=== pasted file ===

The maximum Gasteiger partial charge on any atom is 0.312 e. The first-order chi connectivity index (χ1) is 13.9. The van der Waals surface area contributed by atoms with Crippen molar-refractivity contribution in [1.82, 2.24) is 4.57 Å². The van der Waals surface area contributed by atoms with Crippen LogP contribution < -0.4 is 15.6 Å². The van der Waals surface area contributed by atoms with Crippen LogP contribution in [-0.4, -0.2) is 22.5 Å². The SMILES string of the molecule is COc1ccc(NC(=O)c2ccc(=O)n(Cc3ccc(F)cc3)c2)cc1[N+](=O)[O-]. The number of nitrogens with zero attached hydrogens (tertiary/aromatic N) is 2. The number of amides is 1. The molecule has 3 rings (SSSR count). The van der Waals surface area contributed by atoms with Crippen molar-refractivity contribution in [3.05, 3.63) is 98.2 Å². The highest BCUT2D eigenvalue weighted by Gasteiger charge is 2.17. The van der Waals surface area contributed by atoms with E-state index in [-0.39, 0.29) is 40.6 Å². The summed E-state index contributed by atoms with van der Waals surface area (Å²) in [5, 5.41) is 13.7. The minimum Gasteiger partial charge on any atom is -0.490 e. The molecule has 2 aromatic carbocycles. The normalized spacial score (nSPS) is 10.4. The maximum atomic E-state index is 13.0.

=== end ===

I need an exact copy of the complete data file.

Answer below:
The maximum Gasteiger partial charge on any atom is 0.312 e. The first-order chi connectivity index (χ1) is 13.9. The van der Waals surface area contributed by atoms with Crippen molar-refractivity contribution in [1.82, 2.24) is 4.57 Å². The van der Waals surface area contributed by atoms with Crippen LogP contribution < -0.4 is 15.6 Å². The van der Waals surface area contributed by atoms with Crippen LogP contribution in [-0.4, -0.2) is 22.5 Å². The SMILES string of the molecule is COc1ccc(NC(=O)c2ccc(=O)n(Cc3ccc(F)cc3)c2)cc1[N+](=O)[O-]. The number of nitrogens with zero attached hydrogens (tertiary/aromatic N) is 2. The number of amides is 1. The molecule has 3 rings (SSSR count). The van der Waals surface area contributed by atoms with Crippen molar-refractivity contribution in [3.05, 3.63) is 98.2 Å². The highest BCUT2D eigenvalue weighted by Gasteiger charge is 2.17. The van der Waals surface area contributed by atoms with E-state index in [-0.39, 0.29) is 40.6 Å². The summed E-state index contributed by atoms with van der Waals surface area (Å²) in [5, 5.41) is 13.7. The minimum Gasteiger partial charge on any atom is -0.490 e. The molecule has 2 aromatic carbocycles. The normalized spacial score (nSPS) is 10.4. The maximum atomic E-state index is 13.0.